About Church of St John the Baptist
Often dubbed ‘The Cathedral of the Peaks’, the Church of St John the Baptist in Tideswell is one of the most impressive parish churches in the area. At 700 years old, St John the Baptist transports visitors back to medieval England, with a fascinating history to match.
Church of St John the Baptist history
As Tideswell appears in the 1068 Domesday Book, it is likely that the first wooden church was built on the site following the Norman Conquest – the first priest in the village was not recorded until 1194 however.
In the mid-13th century, St John the Baptist found itself caught in the midst of a vicious dispute between Lincoln Cathedral and Lenton Priory in Nottinghamshire. Both claimed ownership over the church and its parish, as traditionally it belonged to Lenton Priory, granted so by the influential Peveril family. Following William Peveril the Younger’s fall from grace however, it was seized by William II and distributed to his son John, later known as the infamous King John. He in turn redistributed the parish to Lichfield Cathedral, beginning 3 centuries of strife between the two religious houses, with the issue even reaching the Vatican Court on several occasions.
In 1250, the tension reached an all time high when St John the Baptist itself bore witness to a bloody brawl within its walls. Monks from Lenton Priory stole away to Tideswell to attempt to steal a flock of their lambs and wool, however the Dean of Lichfield preempted this and had the flock placed inside the walls of the church for safekeeping. The monks duly broke into the church and a bloody fight ensued with the Dean’s men, in which 18 lambs were killed. The Pope fined the monks heavily, yet the dispute raged on until Lenton Priory was eventually dissolved by Henry VIII.
St John the Baptist continued to thrive, with the captivating church as it stands today constructed between 1320 and 1400. The 80 year construction period was due to delays caused by the Black Death that was ravaging the area!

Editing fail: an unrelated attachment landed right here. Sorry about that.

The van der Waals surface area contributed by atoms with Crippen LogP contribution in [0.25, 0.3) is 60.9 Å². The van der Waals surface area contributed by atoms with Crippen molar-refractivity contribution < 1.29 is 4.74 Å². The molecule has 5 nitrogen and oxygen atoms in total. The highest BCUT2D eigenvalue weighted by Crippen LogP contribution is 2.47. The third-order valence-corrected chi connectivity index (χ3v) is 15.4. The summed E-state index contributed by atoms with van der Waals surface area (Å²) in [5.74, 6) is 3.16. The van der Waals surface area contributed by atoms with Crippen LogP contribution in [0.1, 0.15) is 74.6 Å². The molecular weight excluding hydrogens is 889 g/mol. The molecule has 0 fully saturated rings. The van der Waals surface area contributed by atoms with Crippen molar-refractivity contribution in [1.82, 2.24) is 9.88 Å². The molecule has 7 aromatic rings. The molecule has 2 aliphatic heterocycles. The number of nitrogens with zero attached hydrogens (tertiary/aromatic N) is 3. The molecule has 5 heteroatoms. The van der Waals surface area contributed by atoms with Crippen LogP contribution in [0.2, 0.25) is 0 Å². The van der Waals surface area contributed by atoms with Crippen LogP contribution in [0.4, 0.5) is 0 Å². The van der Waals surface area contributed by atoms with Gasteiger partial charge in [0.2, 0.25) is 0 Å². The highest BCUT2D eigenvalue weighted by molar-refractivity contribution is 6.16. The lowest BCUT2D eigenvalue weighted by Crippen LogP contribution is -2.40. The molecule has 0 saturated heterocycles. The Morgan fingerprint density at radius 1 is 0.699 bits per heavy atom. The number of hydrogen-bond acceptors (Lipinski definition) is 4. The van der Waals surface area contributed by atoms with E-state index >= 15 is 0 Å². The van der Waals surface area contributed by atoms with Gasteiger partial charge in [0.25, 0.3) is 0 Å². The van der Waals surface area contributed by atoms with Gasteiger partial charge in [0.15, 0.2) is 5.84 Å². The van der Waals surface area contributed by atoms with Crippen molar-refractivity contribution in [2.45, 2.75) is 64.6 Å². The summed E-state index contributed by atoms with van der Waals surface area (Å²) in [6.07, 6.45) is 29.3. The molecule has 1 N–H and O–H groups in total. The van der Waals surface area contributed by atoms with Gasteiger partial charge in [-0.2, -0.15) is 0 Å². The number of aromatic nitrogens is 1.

St John the Baptist today
Today the church holds daily services and is open to the public, with a wealth of beautiful features to be found inside. Among these are a number of interesting tombs, including that of Samson Meverill, who died in 1462 and likely fought at Agincourt in the Hundreds Year War. An impressive 14th century tomb in the Bower Chapel is also of interest, as it is covered by two detailed alabaster figures of the couple buried there, thought to be Sir Thurston and Lady Margaret de Bower. Intricate wooden carvings can be found at the end of each pew, while atmospheric stone archways stand tall overhead.
Getting to Church of St John the Baptist
St John the Baptist is located in the village of Tideswell, in Derbyshire. The village is situated just off the A623 Chapel-en-le-Frith to Chesterton road, south of the B6049 junction coming from Hope Valley. There is street parking in the village.
A number of bus services run through Tideswell, such as the 65 and 66 from Buxton and the 173 from Bakewell, and the nearest train station is Buxton.
Discover 10 of the Peak District's best historic sites, from the eminent Chatsworth House to the mysterious Lud's Church. While renown for some of the UK's most breathtaking natural sites, the Peak District is also home to a wealth of history spanning from the Bronze Age to World War Two.